Early Fall 2011
Another of the world’s rivers is being laid on the slab, an enormous turquoise wanderer flowing out of the Southern Andes. The largest river in Chile, the Rio Baker, is undammed from source to sea. For the moment.
Before the Chilean government gave the go ahead on five dams in Patagonia – two on the Rio Baker and three on its nearby sister the Pascua – I visited one of the remote damsites. It lies in an igneous pinch where the Baker burst out of a tight gorge, cloudy gray tongues heaving over an edge with steel-bending force. Sheets of mist ripped into the air. Palaces of hydrology rose and collapsed downstream. The Andes could not stop this water.
This is where concrete is planned to rise 340 feet, switchbacks blasted around it, cranes swinging their cyclopean heads above ropes and pulleys, machines of industry and progress piercing the air with backup warnings. Workers in hard hats would roll out blue scrolls, hold up radios, and eat lunch over a siphoned-dry riverbed. Empty fluted kettles in the rock would show where the Baker once punched its way into solid earth.
Daniel González, a Chilean activist spearheading some of the country’s strongest environmental movements, has been fighting Baker 2 along with four other dams proposed in this region. He told me, “If these dams take place, then the whole of Patagonia opens up for business. Where you have energy you have development, you have mining, you have timber. Things start happening when you can plug into something and you have the energy to move it. With 90 percent of the rivers granted to hydroelectric companies, it’s a clear indication of where things are heading.”
Forces are already beginning to muster in that direction. Besides five dams approved by the Chilean government in May 2011, three other dams have come up for consideration on different rivers in the sparsely populated Aysén region. Energy companies have begun teaming up for a joint transmission line from here up to 1,500 miles north to Santiago, making the longest transmission line in history.
“It’s mostly about opening Patagonia for business; it’s not just generating electricity,” González said. “If these dams take place, there are at least another six rivers that will probably go down. If you look at the history of the industry, it’s pure logic, right? You look at Brazil, you look at China, Indonesia, the States. Once you intervene into a region on this scale, then it’s up for grabs.”
The landscape around the damsite bore a conspicuous absence of all human industry. Silvery waterfalls sprayed down through the heavy timber of coihue trees. Glaciers melted into the steep woods, a wilderness of roaring, hissing, leaping water. High over what may someday be a reservoir, you begin to see a surrounding territory where silver-horned peaks stand packed in ice. Clouds snag on the highest blades of rock or, rather, those high rocks make the clouds themselves – their warm, hard bodies touching cold westerly winds, drawing out moisture that has been circling the globe, not touching land until here. This is the earth rising up on its toes, reaching up and raking the sky. This is not done for anyone, not even for the river that drinks all this water. It simply happens. This is how rich the world is, miracle upon miracle for no one.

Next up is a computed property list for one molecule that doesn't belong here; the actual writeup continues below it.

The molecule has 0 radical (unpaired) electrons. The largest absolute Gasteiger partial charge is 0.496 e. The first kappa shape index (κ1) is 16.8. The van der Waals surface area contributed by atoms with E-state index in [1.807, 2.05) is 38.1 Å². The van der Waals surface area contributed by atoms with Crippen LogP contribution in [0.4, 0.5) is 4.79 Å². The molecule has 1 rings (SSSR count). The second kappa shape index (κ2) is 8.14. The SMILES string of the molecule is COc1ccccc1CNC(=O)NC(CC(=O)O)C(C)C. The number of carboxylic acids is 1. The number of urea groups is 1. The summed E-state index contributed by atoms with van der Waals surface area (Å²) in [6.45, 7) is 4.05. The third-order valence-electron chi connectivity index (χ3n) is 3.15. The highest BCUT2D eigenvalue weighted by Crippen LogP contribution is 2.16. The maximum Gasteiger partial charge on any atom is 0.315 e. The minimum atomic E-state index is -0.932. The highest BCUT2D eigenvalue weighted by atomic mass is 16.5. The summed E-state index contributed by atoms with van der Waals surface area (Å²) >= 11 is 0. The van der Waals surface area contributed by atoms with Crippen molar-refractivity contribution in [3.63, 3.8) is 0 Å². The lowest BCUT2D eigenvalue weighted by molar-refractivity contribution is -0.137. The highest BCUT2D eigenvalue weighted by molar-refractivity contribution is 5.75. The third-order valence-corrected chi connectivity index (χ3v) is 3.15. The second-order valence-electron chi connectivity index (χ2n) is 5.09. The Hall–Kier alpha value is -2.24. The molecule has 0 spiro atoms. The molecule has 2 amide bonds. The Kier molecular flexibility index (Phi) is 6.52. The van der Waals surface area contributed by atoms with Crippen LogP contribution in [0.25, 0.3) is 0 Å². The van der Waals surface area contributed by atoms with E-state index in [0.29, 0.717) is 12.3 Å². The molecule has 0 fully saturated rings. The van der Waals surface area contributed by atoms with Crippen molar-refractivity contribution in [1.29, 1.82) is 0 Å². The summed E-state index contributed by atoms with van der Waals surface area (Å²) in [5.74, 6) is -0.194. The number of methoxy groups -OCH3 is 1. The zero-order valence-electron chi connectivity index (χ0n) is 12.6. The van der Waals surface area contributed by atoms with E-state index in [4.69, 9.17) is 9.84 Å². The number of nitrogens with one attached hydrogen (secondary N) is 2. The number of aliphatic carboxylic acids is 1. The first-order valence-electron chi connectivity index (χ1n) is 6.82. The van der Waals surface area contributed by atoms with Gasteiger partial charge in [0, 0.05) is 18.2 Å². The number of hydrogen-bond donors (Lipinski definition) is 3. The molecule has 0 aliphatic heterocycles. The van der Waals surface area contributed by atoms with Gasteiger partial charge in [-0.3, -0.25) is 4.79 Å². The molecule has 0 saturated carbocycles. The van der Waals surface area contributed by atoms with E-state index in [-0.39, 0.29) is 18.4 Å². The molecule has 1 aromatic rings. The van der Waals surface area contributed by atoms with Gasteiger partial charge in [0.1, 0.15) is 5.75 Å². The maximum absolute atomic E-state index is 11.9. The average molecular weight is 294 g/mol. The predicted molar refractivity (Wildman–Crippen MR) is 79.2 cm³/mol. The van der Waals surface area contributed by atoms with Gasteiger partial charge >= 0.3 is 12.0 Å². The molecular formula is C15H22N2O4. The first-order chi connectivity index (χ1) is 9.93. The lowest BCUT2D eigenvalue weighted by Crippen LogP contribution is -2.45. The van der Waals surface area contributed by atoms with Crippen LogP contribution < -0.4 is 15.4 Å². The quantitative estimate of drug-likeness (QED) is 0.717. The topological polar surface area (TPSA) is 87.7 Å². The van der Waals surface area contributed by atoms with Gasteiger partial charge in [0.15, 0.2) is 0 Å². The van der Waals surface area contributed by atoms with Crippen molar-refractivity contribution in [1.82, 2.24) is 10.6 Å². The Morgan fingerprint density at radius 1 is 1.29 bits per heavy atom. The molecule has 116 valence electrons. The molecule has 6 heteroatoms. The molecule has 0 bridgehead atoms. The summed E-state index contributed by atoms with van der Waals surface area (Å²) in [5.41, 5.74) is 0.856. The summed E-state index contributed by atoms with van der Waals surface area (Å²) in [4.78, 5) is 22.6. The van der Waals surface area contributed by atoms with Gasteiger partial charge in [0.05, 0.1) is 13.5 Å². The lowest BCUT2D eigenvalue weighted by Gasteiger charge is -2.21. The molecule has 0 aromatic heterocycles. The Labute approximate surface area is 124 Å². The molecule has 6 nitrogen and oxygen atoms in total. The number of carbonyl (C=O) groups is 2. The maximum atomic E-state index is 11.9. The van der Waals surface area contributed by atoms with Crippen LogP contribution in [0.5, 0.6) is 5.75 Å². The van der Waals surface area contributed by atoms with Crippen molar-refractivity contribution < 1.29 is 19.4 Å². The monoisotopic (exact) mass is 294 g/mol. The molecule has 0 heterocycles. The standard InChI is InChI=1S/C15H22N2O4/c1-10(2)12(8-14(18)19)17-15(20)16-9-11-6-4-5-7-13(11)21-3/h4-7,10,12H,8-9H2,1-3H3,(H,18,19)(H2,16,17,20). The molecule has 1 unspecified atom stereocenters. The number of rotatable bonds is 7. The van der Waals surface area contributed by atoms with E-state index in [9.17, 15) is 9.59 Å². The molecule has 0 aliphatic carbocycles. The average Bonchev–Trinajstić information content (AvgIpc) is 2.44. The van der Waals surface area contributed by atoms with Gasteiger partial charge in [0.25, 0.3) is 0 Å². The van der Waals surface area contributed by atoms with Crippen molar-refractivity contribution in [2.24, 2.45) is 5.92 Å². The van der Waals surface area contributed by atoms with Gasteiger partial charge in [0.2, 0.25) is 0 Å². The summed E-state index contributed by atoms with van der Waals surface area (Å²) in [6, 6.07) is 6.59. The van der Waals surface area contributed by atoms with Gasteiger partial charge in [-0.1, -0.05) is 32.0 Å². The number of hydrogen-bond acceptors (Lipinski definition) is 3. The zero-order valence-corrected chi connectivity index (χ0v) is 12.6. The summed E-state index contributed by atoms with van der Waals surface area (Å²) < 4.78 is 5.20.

Chile is the prodigal country of Latin America with more in its per capita reserve than the United States. Energy demands in the country have been rising for more than 5 percent annually. Landscape is a resource. A growing country cannot help but see it that way.
But González does not see these dams as a proper solution. He believes they are a setback in a larger picture. “You’re injecting 2,700 megawatts into a system that today is worth about 8,000, so you’re talking more than a 30 percent increase in just these gigantic projects. Intelligent solutions tend to happen only when there is scarcity. Scarcity is the mother of creativity. If you have these 2,700 megawatts coming in, every effort that is going toward efficiency, conservation and renewables is going to get delayed. It’s going to get pushed off. They’re going to say, ‘Hey, we’ve got it solved, we’ve got another 20 years to look at this again.’”
Climbing high above the damsite in an undoctored realm of ice, valleys and summits, I could see the issue is not about dams or transmission lines, or even the potential cessation of the Rio Baker itself. It is about what we want to do with our time here, how we want to leave this place. The day is coming when the rarest resource will not be oil or even water, but a place that does not smell of us. At this point in history, construction has not yet begun on the Baker or the Pascua. You still feel in your bones a more expansive world, where you do not possess the air or water, and a river does not yet stop for you.
If the dams go through, do not forget this place. Do not surrender it. The transmission lines, construction roads and hydropowered aluminum smelters that could follow are still in question. The landscape has not been opened. A river is not killed as easily as this.